Seven Deadly Sins Or What Every Business Owner Should Not Do

Even for well-managed companies, it is hard to run a profitable business in these difficult economic times. Add to that the challenges of operating a successful business in today’s economic climate, which has been the most severe since the Great Depression. Equifax Inc. reports that the number of commercial bankruptcies among the nation’s 25 million small businesses has increased by 44% between the third quarter 2008 and the third quarter 2009. What can a business owner do to avoid these seven deadly sins? These SEVEN DEADLY SINS MUST BE ABSOLVED!

1. Cash flow.

Cash flow projections are too difficult to prepare and understand. I don’t have time or money to generate one regularly. This would be my worst sin. Too many business owners are so focused on cutting costs or increasing sales that they forget to look after their cash. They find that they are unable to pay their suppliers or make payroll before they realize what has happened. The business grinds to a halt until the problem is solved. If it isn’t, it may become another bankruptcy statistic.

2. Banking Relationships.

Bank relationships are crucial in good and bad times. Bankers should be considered a partner and not an enemy of your business. Everyone will knock on your door to offer banking services when times are good. It is important that your banker understands your business and you as a person when you most need them. A part of this relationship is to ensure that you have a line of credit available to meet your cash needs. You are not in a position where you can go to your banker if your business is in danger. A sinking ship is not something anyone will invest in.

3. Employers.

The financial statements are not the greatest asset of any company. Employees are the greatest asset of any company. If you treat them well and offer financial incentives, you will get the highest return on your investment (ROI). They can help increase sales, productivity, decrease expenses, promote the company, and market it. A bad employee, on the other hand, can quickly bring down a company.

4. Processes and Controls.

You must have adequate internal controls in place to safeguard your assets, especially cash controls. Many owners of small and medium-sized businesses are too focused on expanding their business that they forget to protect what they have. Trusting your employees is important, but don’t forget that there will always be hidden worms in the apple. A 2008 study by the Association of Certified Fraud Examiners found that occupational fraud is most common in small businesses. Organizations with less than 100 employees suffered a median loss of $200,000. Spend the money to hire an expert to help you implement policies and procedures that segregate duties and have checks, balances and checks. It’s an insurance premium, which will earn royalties.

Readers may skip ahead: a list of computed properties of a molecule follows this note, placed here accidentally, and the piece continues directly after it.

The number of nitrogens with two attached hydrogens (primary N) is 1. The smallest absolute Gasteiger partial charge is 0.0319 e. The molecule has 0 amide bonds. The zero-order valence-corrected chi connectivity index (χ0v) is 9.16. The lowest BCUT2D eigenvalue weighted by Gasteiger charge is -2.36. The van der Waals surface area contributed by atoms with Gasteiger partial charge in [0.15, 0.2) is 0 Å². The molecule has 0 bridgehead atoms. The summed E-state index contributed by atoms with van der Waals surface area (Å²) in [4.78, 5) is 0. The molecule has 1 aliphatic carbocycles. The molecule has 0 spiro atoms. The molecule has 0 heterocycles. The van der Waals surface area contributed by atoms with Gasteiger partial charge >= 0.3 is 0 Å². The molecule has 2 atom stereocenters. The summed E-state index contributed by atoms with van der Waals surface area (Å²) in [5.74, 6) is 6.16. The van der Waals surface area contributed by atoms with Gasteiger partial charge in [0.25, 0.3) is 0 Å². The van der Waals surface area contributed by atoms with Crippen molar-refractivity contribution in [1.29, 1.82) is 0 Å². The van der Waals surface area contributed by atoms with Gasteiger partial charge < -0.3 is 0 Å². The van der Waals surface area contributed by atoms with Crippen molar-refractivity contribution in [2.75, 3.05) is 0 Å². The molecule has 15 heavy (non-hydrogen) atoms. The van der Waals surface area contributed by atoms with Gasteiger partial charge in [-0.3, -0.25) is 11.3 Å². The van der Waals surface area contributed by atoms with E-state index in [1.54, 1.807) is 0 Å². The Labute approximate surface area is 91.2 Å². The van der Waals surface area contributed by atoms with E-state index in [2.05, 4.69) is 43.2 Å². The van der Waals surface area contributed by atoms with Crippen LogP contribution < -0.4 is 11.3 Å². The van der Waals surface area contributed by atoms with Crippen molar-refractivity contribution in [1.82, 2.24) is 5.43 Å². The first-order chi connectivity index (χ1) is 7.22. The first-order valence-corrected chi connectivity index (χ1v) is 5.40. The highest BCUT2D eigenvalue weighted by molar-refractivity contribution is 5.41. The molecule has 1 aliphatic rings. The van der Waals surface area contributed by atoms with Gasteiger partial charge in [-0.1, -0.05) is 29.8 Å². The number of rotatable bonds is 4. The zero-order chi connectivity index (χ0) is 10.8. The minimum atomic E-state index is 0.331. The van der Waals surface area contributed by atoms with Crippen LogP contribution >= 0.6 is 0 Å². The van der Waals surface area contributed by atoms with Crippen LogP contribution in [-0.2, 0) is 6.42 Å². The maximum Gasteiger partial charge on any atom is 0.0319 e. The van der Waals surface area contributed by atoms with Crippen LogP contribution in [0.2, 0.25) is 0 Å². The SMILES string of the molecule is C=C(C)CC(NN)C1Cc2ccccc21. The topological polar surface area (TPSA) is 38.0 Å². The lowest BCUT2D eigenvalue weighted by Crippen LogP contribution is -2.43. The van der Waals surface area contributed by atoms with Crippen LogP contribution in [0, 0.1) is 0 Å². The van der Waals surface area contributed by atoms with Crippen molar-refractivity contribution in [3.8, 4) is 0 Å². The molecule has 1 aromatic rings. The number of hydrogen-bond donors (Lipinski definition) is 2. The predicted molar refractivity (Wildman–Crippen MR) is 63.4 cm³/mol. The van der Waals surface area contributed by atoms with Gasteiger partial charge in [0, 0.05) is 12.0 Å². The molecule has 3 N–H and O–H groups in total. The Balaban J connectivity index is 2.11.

5. Customers.

You should spend the time and resources necessary to understand your customers’ needs and concerns. In years past, there was less competition in the marketplace for products and services. Because there were few alternatives, customers were forced to accept lower quality services. Even though small businesses have greater markets today, and are more globally connected, the competition between service providers is fiercer. Your only way to retain and grow your customer base is by providing a product/service that addresses their needs. It is essential to understand your customers and adapt your business accordingly.

6. Financial Statements.

Many small- and medium-sized business owners started their businesses because they are knowledgeable about their product or services. They don’t spend enough time understanding the financial aspects of their business. Each business owner should be able read and understand basic financial statements. These reports are the driving force behind a business’s success. It is important to ensure that these reports are delivered on time, that they are accurate and that you can easily analyze and process the information.

7. Outsourcing.

“I am more qualified to perform the majority of jobs in my company.” OR “I don’t have the budget to hire someone to handle administrative tasks, so I do them myself.” It’s impossible to do everything. Administrative tasks are the fastest way for business owners to get their business off the ground. Spending too much time on admin tasks will result in less time being spent on developing strategies and growing the business. The administrators should handle the admin tasks. This will be the most money you have ever spent.

Each business is unique and has its own style. However, any of these seven sins can have a devastating effect on the company’s future. Avoid the sins by practicing religion.

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